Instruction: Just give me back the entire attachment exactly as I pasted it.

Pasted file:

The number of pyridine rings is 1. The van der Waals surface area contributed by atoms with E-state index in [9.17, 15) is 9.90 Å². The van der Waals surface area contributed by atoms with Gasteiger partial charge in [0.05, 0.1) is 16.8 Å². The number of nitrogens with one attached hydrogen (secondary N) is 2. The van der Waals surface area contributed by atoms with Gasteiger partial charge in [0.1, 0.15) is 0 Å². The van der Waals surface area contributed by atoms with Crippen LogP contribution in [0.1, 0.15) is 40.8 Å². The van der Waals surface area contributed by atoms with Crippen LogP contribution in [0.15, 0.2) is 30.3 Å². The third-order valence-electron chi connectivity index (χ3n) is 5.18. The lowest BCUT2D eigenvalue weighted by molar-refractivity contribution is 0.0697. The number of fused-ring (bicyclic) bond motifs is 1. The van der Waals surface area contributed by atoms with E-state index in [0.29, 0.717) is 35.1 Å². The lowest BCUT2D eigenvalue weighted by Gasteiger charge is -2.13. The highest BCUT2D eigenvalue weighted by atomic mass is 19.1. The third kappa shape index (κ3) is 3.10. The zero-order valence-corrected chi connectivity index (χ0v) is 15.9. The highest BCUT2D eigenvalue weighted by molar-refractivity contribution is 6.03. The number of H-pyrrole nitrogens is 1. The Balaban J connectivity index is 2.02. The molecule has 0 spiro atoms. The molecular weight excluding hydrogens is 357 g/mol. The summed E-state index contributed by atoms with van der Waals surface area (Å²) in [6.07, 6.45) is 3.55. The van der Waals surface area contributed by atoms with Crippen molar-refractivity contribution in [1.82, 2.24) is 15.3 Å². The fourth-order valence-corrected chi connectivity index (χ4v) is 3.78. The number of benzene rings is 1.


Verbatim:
The number of pyridine rings is 1. The van der Waals surface area contributed by atoms with E-state index in [9.17, 15) is 9.90 Å². The van der Waals surface area contributed by atoms with Gasteiger partial charge in [0.05, 0.1) is 16.8 Å². The number of nitrogens with one attached hydrogen (secondary N) is 2. The van der Waals surface area contributed by atoms with Gasteiger partial charge in [0.1, 0.15) is 0 Å². The van der Waals surface area contributed by atoms with Crippen LogP contribution in [0.1, 0.15) is 40.8 Å². The van der Waals surface area contributed by atoms with Crippen LogP contribution in [0.15, 0.2) is 30.3 Å². The third-order valence-electron chi connectivity index (χ3n) is 5.18. The lowest BCUT2D eigenvalue weighted by molar-refractivity contribution is 0.0697. The number of fused-ring (bicyclic) bond motifs is 1. The van der Waals surface area contributed by atoms with E-state index in [0.29, 0.717) is 35.1 Å². The lowest BCUT2D eigenvalue weighted by Gasteiger charge is -2.13. The highest BCUT2D eigenvalue weighted by atomic mass is 19.1. The third kappa shape index (κ3) is 3.10. The zero-order valence-corrected chi connectivity index (χ0v) is 15.9. The highest BCUT2D eigenvalue weighted by molar-refractivity contribution is 6.03. The number of H-pyrrole nitrogens is 1. The Balaban J connectivity index is 2.02. The molecule has 0 spiro atoms. The molecular weight excluding hydrogens is 357 g/mol. The summed E-state index contributed by atoms with van der Waals surface area (Å²) in [6.07, 6.45) is 3.55. The van der Waals surface area contributed by atoms with Crippen molar-refractivity contribution in [1.82, 2.24) is 15.3 Å². The fourth-order valence-corrected chi connectivity index (χ4v) is 3.78. The number of benzene rings is 1.